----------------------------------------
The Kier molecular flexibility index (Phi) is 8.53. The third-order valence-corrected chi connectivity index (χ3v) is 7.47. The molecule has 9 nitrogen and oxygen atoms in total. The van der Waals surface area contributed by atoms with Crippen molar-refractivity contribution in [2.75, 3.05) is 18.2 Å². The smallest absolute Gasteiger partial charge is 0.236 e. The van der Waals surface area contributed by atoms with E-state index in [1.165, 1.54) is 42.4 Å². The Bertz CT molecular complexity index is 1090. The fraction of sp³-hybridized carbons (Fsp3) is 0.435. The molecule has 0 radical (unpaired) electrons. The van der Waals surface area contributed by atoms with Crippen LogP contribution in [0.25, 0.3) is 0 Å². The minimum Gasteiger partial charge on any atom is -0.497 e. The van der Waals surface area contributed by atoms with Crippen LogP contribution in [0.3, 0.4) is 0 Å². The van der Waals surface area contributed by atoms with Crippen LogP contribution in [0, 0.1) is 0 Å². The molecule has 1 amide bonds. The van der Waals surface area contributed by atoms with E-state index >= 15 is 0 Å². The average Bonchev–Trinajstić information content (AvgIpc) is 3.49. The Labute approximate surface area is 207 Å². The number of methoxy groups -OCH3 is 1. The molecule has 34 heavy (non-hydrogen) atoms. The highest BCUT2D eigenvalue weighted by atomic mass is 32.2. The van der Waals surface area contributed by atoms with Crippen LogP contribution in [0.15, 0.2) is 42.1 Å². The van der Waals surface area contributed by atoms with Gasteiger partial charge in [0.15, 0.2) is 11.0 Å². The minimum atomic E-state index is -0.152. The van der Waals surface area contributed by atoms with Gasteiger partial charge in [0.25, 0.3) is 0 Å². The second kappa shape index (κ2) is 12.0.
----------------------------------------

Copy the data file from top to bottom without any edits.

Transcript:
The Kier molecular flexibility index (Phi) is 8.53. The third-order valence-corrected chi connectivity index (χ3v) is 7.47. The molecule has 9 nitrogen and oxygen atoms in total. The van der Waals surface area contributed by atoms with Crippen molar-refractivity contribution in [2.75, 3.05) is 18.2 Å². The smallest absolute Gasteiger partial charge is 0.236 e. The van der Waals surface area contributed by atoms with E-state index in [1.165, 1.54) is 42.4 Å². The Bertz CT molecular complexity index is 1090. The fraction of sp³-hybridized carbons (Fsp3) is 0.435. The molecule has 0 radical (unpaired) electrons. The van der Waals surface area contributed by atoms with Crippen LogP contribution in [0.25, 0.3) is 0 Å². The minimum Gasteiger partial charge on any atom is -0.497 e. The van der Waals surface area contributed by atoms with Crippen LogP contribution in [0.3, 0.4) is 0 Å². The van der Waals surface area contributed by atoms with Crippen LogP contribution in [0, 0.1) is 0 Å². The molecule has 1 amide bonds. The van der Waals surface area contributed by atoms with E-state index >= 15 is 0 Å². The average Bonchev–Trinajstić information content (AvgIpc) is 3.49. The Labute approximate surface area is 207 Å². The number of methoxy groups -OCH3 is 1. The molecule has 34 heavy (non-hydrogen) atoms. The highest BCUT2D eigenvalue weighted by atomic mass is 32.2. The van der Waals surface area contributed by atoms with Crippen LogP contribution in [0.15, 0.2) is 42.1 Å². The van der Waals surface area contributed by atoms with Gasteiger partial charge in [0.15, 0.2) is 11.0 Å². The minimum atomic E-state index is -0.152. The van der Waals surface area contributed by atoms with Gasteiger partial charge in [0.25, 0.3) is 0 Å². The second kappa shape index (κ2) is 12.0.